SanDisk Releases 200 GB Ultra microSD Card And High-Endurance Model

SanDisk announced its new 200 GB Ultra microSDXC UHS-I and High Endurance Video Monitoring memory cards today at the Mobile World Congress in Barcelona, Spain. The 200 GB Ultra Premium Edition takes the throne as the highest-capacity MicroSD card geared for use in mobile devices, and it delivers a 56 percent increase in storage capacity within a fingernail-sized device.

Mobile phones and their increasingly sophisticated cameras continue to pillage the digital camera market, which contracted 40 percent in 2013 alone. Mobile devices have become the camera of choice for the majority of users, and increased resolutions and video quality are fueling the need for more storage capacity.

“Mobile devices are completely changing the game. Seven out of 10 images captured by consumers are now from smartphones and tablets. Consumers view mobile-first devices as their primary means for image capture and sharing, and by 2019 smartphones and tablets will account for nine out of 10 images captured,” said Christopher Chute, Vice President, Worldwide Digital Imaging Practice, IDC. “As the needs of mobile users continue to change, SanDisk is on the forefront of delivering solutions for these demands as is clearly illustrated through their growing portfolio of innovative products, including the new 200GB SanDisk Ultra microSDXC card.”

Performance is also important in mobile applications, and the Ultra provides 90 MB/s, which is fast enough to move roughly 1,200 photos per minute. SanDisk refined its production process to store more bits per die, which obviously has not affected the overall reliability of the device. SanDisk backs the Ultra with a ten-year limited warranty, and the diminutive storage solution will feature a $399.99 MSRP. The 200 GB Ultra will hit store shelves in Q2 of this year.

SanDisk also announced the first microSDXC memory card designed for high-endurance applications. The SanDisk High Endurance Video Monitoring (HEVM) 64 GB memory card is designed for dash cameras and home video monitoring systems and has the ability to withstand 10,000 hours of full HD video recording. The 32 GB version of the memory card features a 5,000-hour recording threshold.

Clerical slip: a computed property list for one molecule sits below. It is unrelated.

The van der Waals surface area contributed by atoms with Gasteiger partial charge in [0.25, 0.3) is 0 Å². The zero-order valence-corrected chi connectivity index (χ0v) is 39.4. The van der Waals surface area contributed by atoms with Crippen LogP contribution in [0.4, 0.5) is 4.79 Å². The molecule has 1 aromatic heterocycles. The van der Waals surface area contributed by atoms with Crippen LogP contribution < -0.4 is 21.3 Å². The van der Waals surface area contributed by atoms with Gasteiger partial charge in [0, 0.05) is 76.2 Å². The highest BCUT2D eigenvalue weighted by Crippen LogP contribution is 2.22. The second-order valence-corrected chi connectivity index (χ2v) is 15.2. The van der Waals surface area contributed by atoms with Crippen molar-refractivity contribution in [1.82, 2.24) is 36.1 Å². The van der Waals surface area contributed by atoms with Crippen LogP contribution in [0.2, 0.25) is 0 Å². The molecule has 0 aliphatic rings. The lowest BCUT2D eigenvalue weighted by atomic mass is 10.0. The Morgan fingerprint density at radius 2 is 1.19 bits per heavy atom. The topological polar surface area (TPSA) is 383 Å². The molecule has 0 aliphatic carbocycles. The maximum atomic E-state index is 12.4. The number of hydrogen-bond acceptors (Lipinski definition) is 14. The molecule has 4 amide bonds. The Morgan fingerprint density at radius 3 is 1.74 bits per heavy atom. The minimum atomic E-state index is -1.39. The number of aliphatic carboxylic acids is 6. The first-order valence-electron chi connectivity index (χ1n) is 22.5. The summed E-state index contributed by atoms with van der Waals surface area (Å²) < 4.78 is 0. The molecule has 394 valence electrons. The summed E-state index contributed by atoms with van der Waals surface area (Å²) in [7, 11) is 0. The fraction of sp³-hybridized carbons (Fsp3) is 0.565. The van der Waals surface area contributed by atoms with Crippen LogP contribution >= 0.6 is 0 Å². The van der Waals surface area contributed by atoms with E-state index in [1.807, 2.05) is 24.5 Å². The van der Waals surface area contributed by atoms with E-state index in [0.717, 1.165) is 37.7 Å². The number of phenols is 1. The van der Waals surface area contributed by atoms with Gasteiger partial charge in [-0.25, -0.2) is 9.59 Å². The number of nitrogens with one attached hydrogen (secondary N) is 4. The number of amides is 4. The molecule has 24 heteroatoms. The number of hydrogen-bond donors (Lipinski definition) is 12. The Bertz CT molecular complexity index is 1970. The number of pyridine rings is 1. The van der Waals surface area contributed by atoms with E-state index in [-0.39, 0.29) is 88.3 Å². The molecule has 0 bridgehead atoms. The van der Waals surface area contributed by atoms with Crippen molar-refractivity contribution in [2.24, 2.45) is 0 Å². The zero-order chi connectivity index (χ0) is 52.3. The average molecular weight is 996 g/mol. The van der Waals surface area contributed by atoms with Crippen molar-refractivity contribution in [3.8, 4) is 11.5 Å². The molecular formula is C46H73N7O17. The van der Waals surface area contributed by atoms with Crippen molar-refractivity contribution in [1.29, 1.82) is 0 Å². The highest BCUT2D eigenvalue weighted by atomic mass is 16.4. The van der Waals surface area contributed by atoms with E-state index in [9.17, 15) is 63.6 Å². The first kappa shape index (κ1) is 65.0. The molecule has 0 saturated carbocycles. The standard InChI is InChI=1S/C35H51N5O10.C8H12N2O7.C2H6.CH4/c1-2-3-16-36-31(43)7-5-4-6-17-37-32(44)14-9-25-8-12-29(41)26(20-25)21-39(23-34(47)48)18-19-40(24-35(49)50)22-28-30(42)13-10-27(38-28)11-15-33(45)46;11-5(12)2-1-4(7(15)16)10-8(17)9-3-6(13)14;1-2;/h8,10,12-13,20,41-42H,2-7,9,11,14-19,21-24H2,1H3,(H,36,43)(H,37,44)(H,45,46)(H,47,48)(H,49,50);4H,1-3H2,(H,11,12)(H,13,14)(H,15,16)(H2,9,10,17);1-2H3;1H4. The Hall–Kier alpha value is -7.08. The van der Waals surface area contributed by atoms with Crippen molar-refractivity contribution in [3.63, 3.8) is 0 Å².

Memory cards are well suited for vehicle applications. They are resistant to shock, can weather temperature extremes, and are waterproof. The HEVM memory cards operate at Class 10 speeds, which is sufficient for the majority of video applications. The HEVM cards have a two-year warranty and are available for $84.99 and $149.99 for the 32 GB and 64 GB capacity points, respectively. HEVM cards will initially only be available through the SanDisk website for US customers.

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  • bit_user
    Write endurance is a big problem for dash cams. So, it's good to hear about that.

    The only bad thing here is that SDXC uses exFAT, which is a proprietary Microsoft technology. You won't find it supported in any free Linux distro, and any device which supports it had to pay royalties to MS. I don't understand how MS pulled that one off, but I suspect it had something to do with brandishing its patent portfolio and possibly making the technology free for the memory manufacturers.

    I'd stick with fat32, except for its 4 GB filesize limit. No good options.
    :(
  • chicofehr
    200GB is an odd number. I would have expected a 256GB.
  • bit_user
    669092 said:
    200GB is an odd number. I would have expected a 256GB.

    Didn't you notice the prevalence of SSDs at 120 GB, 240 GB, etc.? The sizes get even weirder for high-endurance enterprise drives. Basically (and I'm not saying for sure this is what happened here), they reserve some amount of the raw storage for use when blocks in the allocatable quota start to have (correctable) errors above some threshold.

    It turns out you can actually do the same thing with a retail SSD, as the allocation threshold is software-accessible. I recently de-rated some 256 GB SSDs down to 224 GB. It not only improves longevity, but also sustained write speeds. It's not uncommon for people to de-rate all the way down to 75% of the native capacity.